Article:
Malta Circumnavigation Day 5: Blue Grotto to Għar Lapsi

This was the first leg of the journey on which I had a companion. Our old friend Lizzie was visiting from the UK and it was a welcome change to have some company on the walk.

My walking companion for the day.

I spent quite a lot of time exploring the little harbour at the bottom of Wied iż-Żurrieq before setting out on the walk proper. We climbed up out of the Wied using the route recommended by Paddy Dillon in his book ‘Walking in Malta”, well away from the road and hugging the cliff edge as we made our way to the top where we joined the road from Żurrieq to Ħaġar Qim.

The temple at Ħaġar Qim, under its protective "umbrella".

At Ħaġar Qim we bought tickets and explored the temple (and the Mnajdra Temple complex) before visiting the Ħamrija Tower and the Congreve Memorial. We scrambled down the cliff from the memorial and made our way on rough paths and over boulders to Għar Lapsi. The scenery was dramatic and full of interest, including views of the caves above Għar Lapsi.

The Ħamrija Tower, built in 1569.


The Congreve Memorial, with Filfla in the background.

We had intended to go on to Dingli but, having taken three hours to get this far and with the day heating up well into the 30’s centigrade, we decided to call it a day at Għar Lapsi. It had nothing to do with the rather nice restaurant we found there! (Blue Creek). We called Jaqui and she joined us for what transpired to be excellent lunch.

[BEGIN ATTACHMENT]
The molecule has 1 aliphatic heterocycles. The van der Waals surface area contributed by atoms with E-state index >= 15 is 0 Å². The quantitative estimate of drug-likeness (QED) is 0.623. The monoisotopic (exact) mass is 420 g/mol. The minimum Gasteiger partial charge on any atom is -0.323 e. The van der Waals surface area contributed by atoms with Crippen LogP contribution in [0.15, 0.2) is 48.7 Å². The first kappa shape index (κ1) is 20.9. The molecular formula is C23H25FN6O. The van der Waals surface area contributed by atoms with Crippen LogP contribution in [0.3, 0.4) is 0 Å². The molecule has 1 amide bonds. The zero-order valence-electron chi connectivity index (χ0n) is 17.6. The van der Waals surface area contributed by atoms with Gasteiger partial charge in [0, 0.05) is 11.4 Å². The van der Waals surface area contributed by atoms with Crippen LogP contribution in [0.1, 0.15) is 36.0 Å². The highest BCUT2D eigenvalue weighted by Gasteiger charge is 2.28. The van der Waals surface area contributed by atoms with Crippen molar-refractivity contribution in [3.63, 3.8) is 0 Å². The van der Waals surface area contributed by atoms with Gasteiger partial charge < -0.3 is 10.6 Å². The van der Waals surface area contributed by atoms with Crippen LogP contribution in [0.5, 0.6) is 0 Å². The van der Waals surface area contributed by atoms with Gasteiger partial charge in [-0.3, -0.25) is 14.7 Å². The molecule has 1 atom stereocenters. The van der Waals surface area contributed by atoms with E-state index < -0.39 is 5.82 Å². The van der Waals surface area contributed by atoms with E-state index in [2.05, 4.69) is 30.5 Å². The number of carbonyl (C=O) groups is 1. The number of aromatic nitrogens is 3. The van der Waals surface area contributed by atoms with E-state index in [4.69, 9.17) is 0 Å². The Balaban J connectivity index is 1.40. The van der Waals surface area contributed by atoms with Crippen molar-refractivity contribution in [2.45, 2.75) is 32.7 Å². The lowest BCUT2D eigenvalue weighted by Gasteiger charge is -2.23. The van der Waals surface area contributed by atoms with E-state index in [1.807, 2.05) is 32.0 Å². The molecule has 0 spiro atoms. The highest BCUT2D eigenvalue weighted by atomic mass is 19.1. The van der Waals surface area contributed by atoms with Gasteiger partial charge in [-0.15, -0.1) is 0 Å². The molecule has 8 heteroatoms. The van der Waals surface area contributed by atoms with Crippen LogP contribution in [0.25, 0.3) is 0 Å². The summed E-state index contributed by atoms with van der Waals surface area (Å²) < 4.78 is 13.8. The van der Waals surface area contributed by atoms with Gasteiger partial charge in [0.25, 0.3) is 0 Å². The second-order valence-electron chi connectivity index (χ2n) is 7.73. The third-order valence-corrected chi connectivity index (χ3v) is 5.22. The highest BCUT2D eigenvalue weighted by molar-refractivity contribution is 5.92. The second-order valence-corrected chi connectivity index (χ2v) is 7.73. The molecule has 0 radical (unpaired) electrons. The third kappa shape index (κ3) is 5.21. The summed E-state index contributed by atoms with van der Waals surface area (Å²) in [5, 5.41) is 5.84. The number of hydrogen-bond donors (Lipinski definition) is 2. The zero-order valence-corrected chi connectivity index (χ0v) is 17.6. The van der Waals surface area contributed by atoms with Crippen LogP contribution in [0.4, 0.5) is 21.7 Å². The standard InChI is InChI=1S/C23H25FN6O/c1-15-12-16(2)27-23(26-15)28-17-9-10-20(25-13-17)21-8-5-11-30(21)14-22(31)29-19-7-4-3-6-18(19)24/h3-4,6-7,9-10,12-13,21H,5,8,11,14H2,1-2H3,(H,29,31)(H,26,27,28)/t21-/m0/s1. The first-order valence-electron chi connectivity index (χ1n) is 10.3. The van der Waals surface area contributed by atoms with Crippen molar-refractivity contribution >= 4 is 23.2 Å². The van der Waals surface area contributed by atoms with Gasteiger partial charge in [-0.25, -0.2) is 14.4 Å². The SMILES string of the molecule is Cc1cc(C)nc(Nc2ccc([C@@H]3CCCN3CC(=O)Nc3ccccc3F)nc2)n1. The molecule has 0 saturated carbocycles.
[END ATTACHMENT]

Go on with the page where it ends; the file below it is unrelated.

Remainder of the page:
The coastal approach to Għar Lapsi.

For a full account see the photo journey here.


The girls enjoying a pre-lunch drink at the Blue Creek restaurant.

Malta Circumnavigation Day 4: Freeport to Blue Grotto

This was a walk I had not been looking forward to. I knew that the last stretch to the Blue Grotto would be excellent but that the way was barred by the industrial complex at Hal-Far. In addition to the Delimara Power Station and the Malta Freeport, a good deal of Malta’s industry is concentrated in the “deep South” of the Island. I suppose it has to go somewhere and probably the more it can be concentrated in one area the better. In the event I rather enjoyed the trek through Hal-Far, with the less pleasant aspects of the walk being more to do with guns and dogs than concrete structures.

With the daytime temperatures still being up in the 30’s Centigrade, I rose at 5:00am and was at the Freeport and on the road by 6:30am. Within a few hundred metres of the start I found myself surrounded by gunfire on both sides of my route. At this time of day and at this time of year (with bird-migration getting underway) the Maltese hunters are out in force, particularly in the more remote, less-visited parts of the Island. I briefly considered abandoning the walk for the sake of my own safety but decided to carry on. I reasoned that most of the hunters would be experienced gun handlers and well-schooled in safe practice.